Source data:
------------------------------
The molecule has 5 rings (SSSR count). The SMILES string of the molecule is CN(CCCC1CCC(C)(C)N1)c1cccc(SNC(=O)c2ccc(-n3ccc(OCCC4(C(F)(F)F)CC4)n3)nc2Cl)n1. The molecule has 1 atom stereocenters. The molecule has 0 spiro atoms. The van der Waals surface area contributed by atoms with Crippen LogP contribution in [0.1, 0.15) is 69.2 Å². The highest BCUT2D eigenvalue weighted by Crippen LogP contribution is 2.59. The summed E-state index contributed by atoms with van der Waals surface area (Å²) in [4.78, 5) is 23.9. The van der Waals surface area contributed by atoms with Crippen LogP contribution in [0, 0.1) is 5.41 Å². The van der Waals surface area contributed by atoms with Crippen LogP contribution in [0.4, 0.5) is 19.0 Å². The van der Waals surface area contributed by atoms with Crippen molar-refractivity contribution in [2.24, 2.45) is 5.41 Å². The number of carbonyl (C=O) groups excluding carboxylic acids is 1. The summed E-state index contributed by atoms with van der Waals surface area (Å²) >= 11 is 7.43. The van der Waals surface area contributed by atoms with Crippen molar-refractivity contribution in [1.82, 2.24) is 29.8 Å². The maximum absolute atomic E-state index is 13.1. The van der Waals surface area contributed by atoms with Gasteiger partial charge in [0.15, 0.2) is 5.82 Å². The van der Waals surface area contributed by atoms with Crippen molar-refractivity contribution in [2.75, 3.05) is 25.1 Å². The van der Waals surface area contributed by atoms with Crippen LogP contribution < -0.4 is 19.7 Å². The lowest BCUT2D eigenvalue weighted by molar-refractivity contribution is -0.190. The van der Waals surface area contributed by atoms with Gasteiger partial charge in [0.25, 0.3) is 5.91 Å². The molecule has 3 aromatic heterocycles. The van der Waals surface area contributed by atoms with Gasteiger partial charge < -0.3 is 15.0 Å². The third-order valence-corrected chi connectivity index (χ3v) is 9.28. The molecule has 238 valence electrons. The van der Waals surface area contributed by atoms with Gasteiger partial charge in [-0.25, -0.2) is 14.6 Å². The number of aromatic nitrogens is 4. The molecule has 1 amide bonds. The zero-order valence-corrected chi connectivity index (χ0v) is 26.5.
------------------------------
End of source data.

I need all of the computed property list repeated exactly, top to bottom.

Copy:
The molecule has 5 rings (SSSR count). The SMILES string of the molecule is CN(CCCC1CCC(C)(C)N1)c1cccc(SNC(=O)c2ccc(-n3ccc(OCCC4(C(F)(F)F)CC4)n3)nc2Cl)n1. The molecule has 1 atom stereocenters. The molecule has 0 spiro atoms. The van der Waals surface area contributed by atoms with Crippen LogP contribution in [0.1, 0.15) is 69.2 Å². The highest BCUT2D eigenvalue weighted by Crippen LogP contribution is 2.59. The summed E-state index contributed by atoms with van der Waals surface area (Å²) in [4.78, 5) is 23.9. The van der Waals surface area contributed by atoms with Crippen LogP contribution in [0, 0.1) is 5.41 Å². The van der Waals surface area contributed by atoms with Crippen LogP contribution in [0.4, 0.5) is 19.0 Å². The van der Waals surface area contributed by atoms with Crippen molar-refractivity contribution in [2.24, 2.45) is 5.41 Å². The number of carbonyl (C=O) groups excluding carboxylic acids is 1. The summed E-state index contributed by atoms with van der Waals surface area (Å²) >= 11 is 7.43. The van der Waals surface area contributed by atoms with Crippen molar-refractivity contribution in [1.82, 2.24) is 29.8 Å². The maximum absolute atomic E-state index is 13.1. The van der Waals surface area contributed by atoms with Gasteiger partial charge in [0.15, 0.2) is 5.82 Å². The van der Waals surface area contributed by atoms with Crippen molar-refractivity contribution in [2.75, 3.05) is 25.1 Å². The van der Waals surface area contributed by atoms with Crippen LogP contribution < -0.4 is 19.7 Å². The lowest BCUT2D eigenvalue weighted by molar-refractivity contribution is -0.190. The van der Waals surface area contributed by atoms with Gasteiger partial charge in [0.25, 0.3) is 5.91 Å². The molecule has 3 aromatic heterocycles. The van der Waals surface area contributed by atoms with Gasteiger partial charge < -0.3 is 15.0 Å². The third-order valence-corrected chi connectivity index (χ3v) is 9.28. The molecule has 238 valence electrons. The van der Waals surface area contributed by atoms with Gasteiger partial charge in [-0.25, -0.2) is 14.6 Å². The number of aromatic nitrogens is 4. The molecule has 1 amide bonds. The zero-order valence-corrected chi connectivity index (χ0v) is 26.5.